Over the past 4 million years, geological rifting created nine volcanoes in the Ngorongoro Highlands of northern Tanzania. The world-famous Ngorongoro Crater was formed when one of the volcanoes - which originally may have been as high as Mount Kilimanjaro - exploded and collapsed on itself about two to three million years ago. This deep crater is purported to be the largest unflooded and unbroken caldera on the planet.
One thing is for certain - the wildlife viewing within the stunning Ngorongoro Crater is nothing short of outstanding. The crater is home to an estimated 25,000 ungulates (hoofed mammals) which are readily seen grazing over the flat, grassy crater floor. These animals include western white-bearded wildebeests (genetically different from those in the Tarangire Ecosystem), Burchell's zebras, elands, Thomson's and Grant's gazelles, hartebeests, buffalos, warthogs, and a small population of critically endangered black rhinoceros. Of course, with that many ungulates, the density of predators is one of the highest in Africa. This makes for an exciting safari!
We were fortunate to visit the Ngorongoro Crater this past week and are delighted to share with you some of the photos from our trip. Highlights included five black rhinos, a close encounter with a cheetah, and a rarely seen serval cat.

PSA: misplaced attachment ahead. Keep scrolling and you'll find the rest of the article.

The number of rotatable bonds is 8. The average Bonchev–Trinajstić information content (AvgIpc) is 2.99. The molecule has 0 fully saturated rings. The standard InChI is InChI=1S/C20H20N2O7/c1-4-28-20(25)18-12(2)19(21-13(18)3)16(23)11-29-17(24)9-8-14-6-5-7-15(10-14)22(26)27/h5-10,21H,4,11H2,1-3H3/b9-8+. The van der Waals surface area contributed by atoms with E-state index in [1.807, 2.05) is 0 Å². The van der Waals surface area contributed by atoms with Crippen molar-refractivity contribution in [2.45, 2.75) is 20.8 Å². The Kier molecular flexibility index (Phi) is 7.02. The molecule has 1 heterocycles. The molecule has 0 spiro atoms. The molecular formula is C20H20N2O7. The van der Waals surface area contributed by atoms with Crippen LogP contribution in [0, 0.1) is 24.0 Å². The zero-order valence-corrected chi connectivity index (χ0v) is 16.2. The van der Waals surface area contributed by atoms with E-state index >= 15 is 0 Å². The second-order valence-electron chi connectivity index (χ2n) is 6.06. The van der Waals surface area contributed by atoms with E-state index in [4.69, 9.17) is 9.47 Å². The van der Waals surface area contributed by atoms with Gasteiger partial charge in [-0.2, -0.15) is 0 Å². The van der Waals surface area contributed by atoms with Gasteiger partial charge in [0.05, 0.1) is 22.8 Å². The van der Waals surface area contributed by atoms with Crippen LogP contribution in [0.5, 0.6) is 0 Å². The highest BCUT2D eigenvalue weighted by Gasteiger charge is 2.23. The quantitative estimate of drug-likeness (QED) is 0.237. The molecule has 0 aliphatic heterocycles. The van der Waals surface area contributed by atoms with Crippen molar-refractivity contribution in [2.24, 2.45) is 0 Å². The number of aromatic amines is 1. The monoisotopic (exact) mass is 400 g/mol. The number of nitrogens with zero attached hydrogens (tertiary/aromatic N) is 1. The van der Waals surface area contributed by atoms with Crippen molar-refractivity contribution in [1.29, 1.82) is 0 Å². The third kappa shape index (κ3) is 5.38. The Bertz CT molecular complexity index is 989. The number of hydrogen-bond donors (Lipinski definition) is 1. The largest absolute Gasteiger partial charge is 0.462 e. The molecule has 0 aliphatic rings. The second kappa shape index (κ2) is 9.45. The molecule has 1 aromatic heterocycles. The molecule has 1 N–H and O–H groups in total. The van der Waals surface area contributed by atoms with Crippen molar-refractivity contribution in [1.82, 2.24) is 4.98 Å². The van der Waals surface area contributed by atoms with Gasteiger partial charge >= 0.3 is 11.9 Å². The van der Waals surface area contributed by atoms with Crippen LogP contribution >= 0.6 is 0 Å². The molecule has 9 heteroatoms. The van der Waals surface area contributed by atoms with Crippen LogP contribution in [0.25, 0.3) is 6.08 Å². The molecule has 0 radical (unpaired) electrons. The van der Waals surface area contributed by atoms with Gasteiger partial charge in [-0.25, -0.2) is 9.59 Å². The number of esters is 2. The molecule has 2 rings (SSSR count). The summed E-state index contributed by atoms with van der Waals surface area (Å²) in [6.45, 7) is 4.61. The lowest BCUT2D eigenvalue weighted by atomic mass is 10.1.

12/1/2013 01:11:51 pm
The resource that you mentioned in your blog Ngorongoro Crater: A Jewel of Tanzania is something that I have been looking from quite a time. And finally it ended with such a nice blog post. Don’t have words to thank you.....Keep posting....
Your comment will be posted after it is approved.
Leave a Reply.
Science News and Updates From the Field from Wild Nature Institute.
If You Love Us,
Make A Donation!
All Photos on This Blog are Available as Frame-worthy Prints to Thank Our Generous Donors.
Email Us for Details of this Offer.
Wild Nature Institute
PO Box 44
Weaverville, NC 28787
Phone: +1 415 763 0348